A Plea for Sanity
At this, those who heard began to go away one at a time, the older ones first, until only Jesus was left, with the woman still standing there. Jesus straightened up and asked her, “Woman, where are they? Has no one condemned you?” “No one, sir,” she said. “Then neither do I condemn you,” Jesus declared. “Go now and leave your life of sin.” (John 8:9-11, NIV)
There is no doubt she was guilty. There was no doubt that, according to the Law, she deserved to die (Lev. 20:10). She had no defense. She could offer no excuses. What is more, there is no indication that the woman caught in adultery even so much as asked for mercy or forgiveness.
It is easy to get caught up in all the theology and scholarship surrounding the text. Why wasn’t the man brought with her? What was Jesus writing on the ground? What exactly was going on in the Pharisees’ mind? How were they trying to trap Jesus? What about the relationship of this passage to the rest of the Gospel of John? Is it part of the original writing? Who wrote it? Does it belong in the Bible? How does it fit into the context?
All of these are important questions, and I think we should be sure to offer answers to each of them. We should not, though, get so caught up in those questions that we miss the force of the story. For whatever value those questions have, there is one far more important we should be asking ourselves:
How is it that, if the one and only man who ever had a right to condemn anyone chose not to condemn this obviously guilty woman, we are so comfortable condemning others? Put differently, if the perfect Person didn’t condemn an imperfect person, why do imperfect people confidently condemn other imperfect people every day?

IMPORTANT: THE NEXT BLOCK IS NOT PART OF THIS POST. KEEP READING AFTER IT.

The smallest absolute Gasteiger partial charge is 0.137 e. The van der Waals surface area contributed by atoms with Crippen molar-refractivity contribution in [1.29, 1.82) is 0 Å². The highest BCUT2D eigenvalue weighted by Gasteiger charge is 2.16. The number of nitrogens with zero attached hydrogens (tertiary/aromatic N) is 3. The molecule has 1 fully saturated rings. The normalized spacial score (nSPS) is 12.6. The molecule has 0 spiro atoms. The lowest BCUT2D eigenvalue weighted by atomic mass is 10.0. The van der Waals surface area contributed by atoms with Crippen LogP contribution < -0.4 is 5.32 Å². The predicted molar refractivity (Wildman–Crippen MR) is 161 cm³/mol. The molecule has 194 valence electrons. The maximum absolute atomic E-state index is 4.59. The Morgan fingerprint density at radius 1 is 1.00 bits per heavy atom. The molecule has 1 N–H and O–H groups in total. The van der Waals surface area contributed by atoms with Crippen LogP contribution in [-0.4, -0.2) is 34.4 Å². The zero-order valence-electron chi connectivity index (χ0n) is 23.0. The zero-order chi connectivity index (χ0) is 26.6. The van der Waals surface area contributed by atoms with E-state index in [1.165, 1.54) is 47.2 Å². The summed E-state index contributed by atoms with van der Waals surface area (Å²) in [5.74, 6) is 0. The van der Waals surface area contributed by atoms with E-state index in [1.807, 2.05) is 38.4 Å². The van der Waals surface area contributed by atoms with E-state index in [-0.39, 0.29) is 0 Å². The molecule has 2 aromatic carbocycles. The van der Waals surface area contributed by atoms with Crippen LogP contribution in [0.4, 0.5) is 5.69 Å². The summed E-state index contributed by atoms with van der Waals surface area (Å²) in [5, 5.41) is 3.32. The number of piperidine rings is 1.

I ask this of myself just as I ask it of you. And as I ask it, I’m reminded of Alice’s conversation with the Cheshire Cat:
Alice didn’t think that proved it at all; however, she went on `And how do you know that you’re mad?’
`To begin with,’ said the Cat, `a dog’s not mad. You grant that?’
`I suppose so,’ said Alice.
`Well, then,’ the Cat went on, `you see, a dog growls when it’s angry, and wags its tail when it’s pleased. Now I growl when I’m pleased, and wag my tail when I’m angry. Therefore I’m mad.’”
If only we were as insightful as that old Cat. It is certainly mad to do precisely the opposite of what the sane person does. If Christ, then, does not condemn; indeed, if He does not even require our defenses and excuses, but simply looks at us in all our miserable guilt and does not condemn; still more, if far from condemning, He takes our condemnation on Himself in an act of pure love; then is it not pure insanity for me to think for one moment that I should, or even could, judge someone just as sinful as myself? To issue such a judgment seems to me to stand in the very place of God. More, it is to judge God Himself, for it is to tell Him that our judgment is more just than His. So yes, perhaps we’re all a little mad.